19. Should You Take Dietary Supplements?

    Science.gov (United States)

    ... 2013 Print this issue Should You Take Dietary Supplements? A Look at Vitamins, Minerals, Botanicals and More ... Gut in Check Wise Choices Safe Use of Supplements Tell all of your health care providers about ...

  20. Review article: dietary fibre-microbiota interactions.

    Science.gov (United States)

    Simpson, H L; Campbell, B J

    2015-07-01

    Application of modern rapid DNA sequencing technology has transformed our understanding of the gut microbiota. Diet, in particular plant-based fibre, appears critical in influencing the composition and metabolic activity of the microbiome, determining levels of short-chain fatty acids (SCFAs) important for intestinal health. To assess current epidemiological, experimental and clinical evidence of how long-term and short-term alterations in dietary fibre intake impact on the microbiome and metabolome. A Medline search including items 'intestinal microbiota', 'nutrition', 'diet', 'dietary fibre', 'SCFAs' and 'prebiotic effect' was performed. Studies found evidence of fibre-influenced differences in the microbiome and metabolome as a consequence of habitual diet, and of long-term or short-term intervention (in both animals and humans). Agrarian diets high in fruit/legume fibre are associated with greater microbial diversity and a predominance of Prevotella over Bacteroides. 'Western'-style diets, high in fat/sugar, low in fibre, decrease beneficial Firmicutes that metabolise dietary plant-derived polysaccharides to SCFAs and increase mucosa-associated Proteobacteria (including enteric pathogens). Short-term diets can also have major effects, particularly those exclusively animal-based, and those high-protein, low-fermentable carbohydrate/fibre 'weight-loss' diets, increasing the abundance of Bacteroides and lowering Firmicutes, with long-term adherence to such diets likely increasing risk of colonic disease. Interventions to prevent intestinal inflammation may be achieved with fermentable prebiotic fibres that enhance beneficial Bifidobacteria or with soluble fibres that block bacterial-epithelial adherence (contrabiotics). These mechanisms may explain many of the differences in microbiota associated with long-term ingestion of a diet rich in fruit and vegetable fibre. © 2015 The Authors. Alimentary Pharmacology & Therapeutics published by John Wiley & Sons Ltd.

  1. The Tomato Nucleotide-binding Leucine-rich Repeat Immune Receptor I-2 Couples DNA-binding to Nucleotide-binding Domain Nucleotide Exchange*

    Science.gov (United States)

    Fenyk, Stepan; Dixon, Christopher H.; Gittens, William H.; Townsend, Philip D.; Sharples, Gary J.; Pålsson, Lars-Olof; Takken, Frank L. W.; Cann, Martin J.

    2016-01-01

    Plant nucleotide-binding leucine-rich repeat (NLR) proteins enable plants to recognize and respond to pathogen attack. Previously, we demonstrated that the Rx1 NLR of potato is able to bind and bend DNA in vitro. DNA binding in situ requires its genuine activation following pathogen perception. However, it is unknown whether other NLR proteins are also able to bind DNA. Nor is it known how DNA binding relates to the ATPase activity intrinsic to NLR switch function required to immune activation. Here we investigate these issues using a recombinant protein corresponding to the N-terminal coiled-coil and nucleotide-binding domain regions of the I-2 NLR of tomato. Wild type I-2 protein bound nucleic acids with a preference of ssDNA ≈ dsDNA > ssRNA, which is distinct from Rx1. I-2 induced bending and melting of DNA. Notably, ATP enhanced DNA binding relative to ADP in the wild type protein, the null P-loop mutant K207R, and the autoactive mutant S233F. DNA binding was found to activate the intrinsic ATPase activity of I-2. Because DNA binding by I-2 was decreased in the presence of ADP when compared with ATP, a cyclic mechanism emerges; activated ATP-associated I-2 binds to DNA, which enhances ATP hydrolysis, releasing ADP-bound I-2 from the DNA. Thus DNA binding is a general property of at least a subset of NLR proteins, and NLR activation is directly linked to its activity at DNA. PMID:26601946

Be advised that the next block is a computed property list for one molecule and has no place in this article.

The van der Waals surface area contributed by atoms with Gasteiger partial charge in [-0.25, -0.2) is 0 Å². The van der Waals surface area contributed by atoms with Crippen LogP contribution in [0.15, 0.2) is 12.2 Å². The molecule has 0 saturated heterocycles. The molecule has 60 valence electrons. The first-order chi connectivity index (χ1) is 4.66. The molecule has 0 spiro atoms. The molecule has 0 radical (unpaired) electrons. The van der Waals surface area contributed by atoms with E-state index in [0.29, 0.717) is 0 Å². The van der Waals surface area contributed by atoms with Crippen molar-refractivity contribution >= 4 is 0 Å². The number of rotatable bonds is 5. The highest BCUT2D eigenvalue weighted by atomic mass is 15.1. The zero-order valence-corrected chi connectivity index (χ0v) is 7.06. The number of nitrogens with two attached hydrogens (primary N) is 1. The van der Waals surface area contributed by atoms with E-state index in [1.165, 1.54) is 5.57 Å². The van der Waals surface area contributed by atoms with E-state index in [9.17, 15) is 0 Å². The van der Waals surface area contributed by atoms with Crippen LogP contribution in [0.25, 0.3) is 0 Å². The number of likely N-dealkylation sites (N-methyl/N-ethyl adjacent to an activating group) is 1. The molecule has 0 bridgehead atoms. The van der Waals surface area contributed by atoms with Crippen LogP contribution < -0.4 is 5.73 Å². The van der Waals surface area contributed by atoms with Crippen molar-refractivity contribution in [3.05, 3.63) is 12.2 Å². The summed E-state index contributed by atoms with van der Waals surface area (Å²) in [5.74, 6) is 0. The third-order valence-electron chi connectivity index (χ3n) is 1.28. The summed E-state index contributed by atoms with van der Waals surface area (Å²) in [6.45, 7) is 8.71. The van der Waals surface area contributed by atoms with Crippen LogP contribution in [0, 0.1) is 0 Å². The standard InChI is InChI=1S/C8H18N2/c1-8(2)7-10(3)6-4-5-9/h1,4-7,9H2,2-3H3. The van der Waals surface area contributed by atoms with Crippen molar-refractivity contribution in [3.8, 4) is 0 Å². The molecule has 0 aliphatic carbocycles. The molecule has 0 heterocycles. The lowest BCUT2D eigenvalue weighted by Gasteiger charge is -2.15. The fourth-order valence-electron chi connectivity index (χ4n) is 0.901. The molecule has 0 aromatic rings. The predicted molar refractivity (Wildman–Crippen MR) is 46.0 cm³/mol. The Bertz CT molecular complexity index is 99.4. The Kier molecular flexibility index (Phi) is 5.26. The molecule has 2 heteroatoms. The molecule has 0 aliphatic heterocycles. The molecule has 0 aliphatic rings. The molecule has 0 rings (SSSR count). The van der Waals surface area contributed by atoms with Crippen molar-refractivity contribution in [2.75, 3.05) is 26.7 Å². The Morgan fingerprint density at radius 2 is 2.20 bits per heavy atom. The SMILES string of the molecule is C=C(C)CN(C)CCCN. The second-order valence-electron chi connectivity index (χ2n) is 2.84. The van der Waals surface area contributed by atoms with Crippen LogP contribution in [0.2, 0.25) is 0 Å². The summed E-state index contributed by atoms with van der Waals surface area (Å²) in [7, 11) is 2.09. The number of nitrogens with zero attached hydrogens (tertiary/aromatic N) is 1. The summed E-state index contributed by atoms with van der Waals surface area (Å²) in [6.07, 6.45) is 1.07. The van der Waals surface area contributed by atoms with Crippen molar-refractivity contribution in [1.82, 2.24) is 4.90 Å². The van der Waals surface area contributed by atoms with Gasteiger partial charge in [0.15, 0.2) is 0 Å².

2. The Tomato Nucleotide-binding Leucine-rich Repeat Immune Receptor I-2 Couples DNA-binding to Nucleotide-binding Domain Nucleotide Exchange.

    Science.gov (United States)

    Fenyk, Stepan; Dixon, Christopher H; Gittens, William H; Townsend, Philip D; Sharples, Gary J; Pålsson, Lars-Olof; Takken, Frank L W; Cann, Martin J

    2016-01-15

    Plant nucleotide-binding leucine-rich repeat (NLR) proteins enable plants to recognize and respond to pathogen attack. Previously, we demonstrated that the Rx1 NLR of potato is able to bind and bend DNA in vitro. DNA binding in situ requires its genuine activation following pathogen perception. However, it is unknown whether other NLR proteins are also able to bind DNA. Nor is it known how DNA binding relates to the ATPase activity intrinsic to NLR switch function required to immune activation. Here we investigate these issues using a recombinant protein corresponding to the N-terminal coiled-coil and nucleotide-binding domain regions of the I-2 NLR of tomato. Wild type I-2 protein bound nucleic acids with a preference of ssDNA ≈ dsDNA > ssRNA, which is distinct from Rx1. I-2 induced bending and melting of DNA. Notably, ATP enhanced DNA binding relative to ADP in the wild type protein, the null P-loop mutant K207R, and the autoactive mutant S233F. DNA binding was found to activate the intrinsic ATPase activity of I-2. Because DNA binding by I-2 was decreased in the presence of ADP when compared with ATP, a cyclic mechanism emerges; activated ATP-associated I-2 binds to DNA, which enhances ATP hydrolysis, releasing ADP-bound I-2 from the DNA. Thus DNA binding is a general property of at least a subset of NLR proteins, and NLR activation is directly linked to its activity at DNA. © 2016 by The American Society for Biochemistry and Molecular Biology, Inc.